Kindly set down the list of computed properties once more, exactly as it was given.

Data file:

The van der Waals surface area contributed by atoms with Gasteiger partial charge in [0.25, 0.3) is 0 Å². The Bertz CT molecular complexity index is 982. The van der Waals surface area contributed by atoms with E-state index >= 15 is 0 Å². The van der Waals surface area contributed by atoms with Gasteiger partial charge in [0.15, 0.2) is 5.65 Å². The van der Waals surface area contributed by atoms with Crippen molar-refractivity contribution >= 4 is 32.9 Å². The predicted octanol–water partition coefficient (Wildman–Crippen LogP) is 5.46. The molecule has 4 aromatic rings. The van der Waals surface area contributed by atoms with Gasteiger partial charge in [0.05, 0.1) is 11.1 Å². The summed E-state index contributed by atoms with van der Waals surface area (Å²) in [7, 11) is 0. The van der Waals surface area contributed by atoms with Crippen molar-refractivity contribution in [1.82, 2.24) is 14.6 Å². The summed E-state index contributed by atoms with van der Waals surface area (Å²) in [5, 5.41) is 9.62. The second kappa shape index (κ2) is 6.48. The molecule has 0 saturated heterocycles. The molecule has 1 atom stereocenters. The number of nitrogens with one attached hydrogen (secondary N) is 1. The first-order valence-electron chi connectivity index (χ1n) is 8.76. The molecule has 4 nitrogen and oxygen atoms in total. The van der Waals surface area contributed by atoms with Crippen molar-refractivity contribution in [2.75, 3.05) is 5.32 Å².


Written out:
The van der Waals surface area contributed by atoms with Gasteiger partial charge in [0.25, 0.3) is 0 Å². The Bertz CT molecular complexity index is 982. The van der Waals surface area contributed by atoms with E-state index >= 15 is 0 Å². The van der Waals surface area contributed by atoms with Gasteiger partial charge in [0.15, 0.2) is 5.65 Å². The van der Waals surface area contributed by atoms with Crippen molar-refractivity contribution >= 4 is 32.9 Å². The predicted octanol–water partition coefficient (Wildman–Crippen LogP) is 5.46. The molecule has 4 aromatic rings. The van der Waals surface area contributed by atoms with Gasteiger partial charge in [0.05, 0.1) is 11.1 Å². The summed E-state index contributed by atoms with van der Waals surface area (Å²) in [7, 11) is 0. The van der Waals surface area contributed by atoms with Crippen molar-refractivity contribution in [1.82, 2.24) is 14.6 Å². The summed E-state index contributed by atoms with van der Waals surface area (Å²) in [5, 5.41) is 9.62. The second kappa shape index (κ2) is 6.48. The molecule has 0 saturated heterocycles. The molecule has 1 atom stereocenters. The number of nitrogens with one attached hydrogen (secondary N) is 1. The first-order valence-electron chi connectivity index (χ1n) is 8.76. The molecule has 4 nitrogen and oxygen atoms in total. The van der Waals surface area contributed by atoms with Crippen molar-refractivity contribution in [2.75, 3.05) is 5.32 Å².